How do I get to be an astronaut?
Can you eat spaghetti and runny sauce in space?
How does your work benefit mankind?
How do you prepare for a mission and how long does it take?
What do you miss most about home?
These were just some of the amazing and interesting questions that K-6 students at Mt Ousley Public School (audio and footage on this link) were able to ask Commander Kevin Ford on the International Space Station between 7:35 and 7:45 UTC on March 12 2013. Before parents, community and their intrigued peers 14 students got to ask the science questions of a lifetime. For those present it was a fun, absorbing and important space science and education moment that demonstrated that we can break down global boundaries to inspire and educate tomorrow’s future scientists.
Through ARISS (Amateur Radio on the International Space Station) and NASA partnerships and more than 8 months of planning a great science event was accessible to all. Importantly the event gave the school cause to investigate and explore science and space concepts in valid and engaging fashion.
When you tell each class that they need to formulate questions and research space they get get interested. When you empower the class as a whole to pick the most interesting question they feel valued. When the student who wrote that question gets to stand up on the big night and ask that question they are excited. When they hear the crackle of radio static and then Commander Kevin Ford talking from the ISS as it passes over Italy at 27000km/hr and 450km above the Earth they are fascinated and empowered. Likewise the adults watching and the listeners via the Internet and the NASA feed feel connections to space and human endeavour.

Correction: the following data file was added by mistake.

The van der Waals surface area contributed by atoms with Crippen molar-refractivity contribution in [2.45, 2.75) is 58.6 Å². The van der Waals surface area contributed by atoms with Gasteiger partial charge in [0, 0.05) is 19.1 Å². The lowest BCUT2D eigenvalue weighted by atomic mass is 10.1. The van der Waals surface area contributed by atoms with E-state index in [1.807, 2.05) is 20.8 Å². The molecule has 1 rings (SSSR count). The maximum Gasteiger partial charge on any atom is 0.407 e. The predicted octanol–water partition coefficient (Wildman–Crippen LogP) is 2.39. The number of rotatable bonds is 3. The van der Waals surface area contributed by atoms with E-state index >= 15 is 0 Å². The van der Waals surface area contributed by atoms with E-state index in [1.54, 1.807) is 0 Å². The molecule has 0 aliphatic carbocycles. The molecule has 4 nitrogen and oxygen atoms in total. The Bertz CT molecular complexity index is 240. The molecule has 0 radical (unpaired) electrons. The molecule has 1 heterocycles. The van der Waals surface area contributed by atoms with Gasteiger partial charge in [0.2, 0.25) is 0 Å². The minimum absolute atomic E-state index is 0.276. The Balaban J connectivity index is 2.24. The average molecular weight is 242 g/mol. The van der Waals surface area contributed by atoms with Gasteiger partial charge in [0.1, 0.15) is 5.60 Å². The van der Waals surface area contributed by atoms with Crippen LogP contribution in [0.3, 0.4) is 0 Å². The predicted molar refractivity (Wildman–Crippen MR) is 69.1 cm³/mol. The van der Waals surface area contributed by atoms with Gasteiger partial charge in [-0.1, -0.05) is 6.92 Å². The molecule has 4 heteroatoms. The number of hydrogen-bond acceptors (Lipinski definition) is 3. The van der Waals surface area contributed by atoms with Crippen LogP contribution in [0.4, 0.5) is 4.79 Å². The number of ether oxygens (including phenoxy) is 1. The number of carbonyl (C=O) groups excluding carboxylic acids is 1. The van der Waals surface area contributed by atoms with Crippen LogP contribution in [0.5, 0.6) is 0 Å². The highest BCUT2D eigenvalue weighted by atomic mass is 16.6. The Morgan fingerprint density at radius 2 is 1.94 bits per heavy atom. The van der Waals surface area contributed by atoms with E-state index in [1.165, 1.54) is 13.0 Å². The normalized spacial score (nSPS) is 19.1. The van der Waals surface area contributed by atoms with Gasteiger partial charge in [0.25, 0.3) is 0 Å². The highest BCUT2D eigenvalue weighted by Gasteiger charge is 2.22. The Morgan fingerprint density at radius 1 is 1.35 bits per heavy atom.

Programs such as this are essential on many fronts. Firstly the educational benefit cannot be underestimated; students researching and questioning with purpose! They will be talking to an astronaut who is the expert, right there, right now living the dream and exploring and experimenting in space!
Secondly, this is real science with real learning, the live contact creates immediacy and urgency; a moment to be savoured.
Thirdly, we live in a global society. We surf the web, chat and use social media (as do the NASA astronauts) to communicate. In finding answers we want our students to communicate (safely and responsibly) to whoever, wherever and whenever. We want to break down the walls and share with those can help us become better informed, responsible and effective global citizens.
Challenge, innovation, exploration – things we want our students engaged with to better prepare them for future careers and the future itself!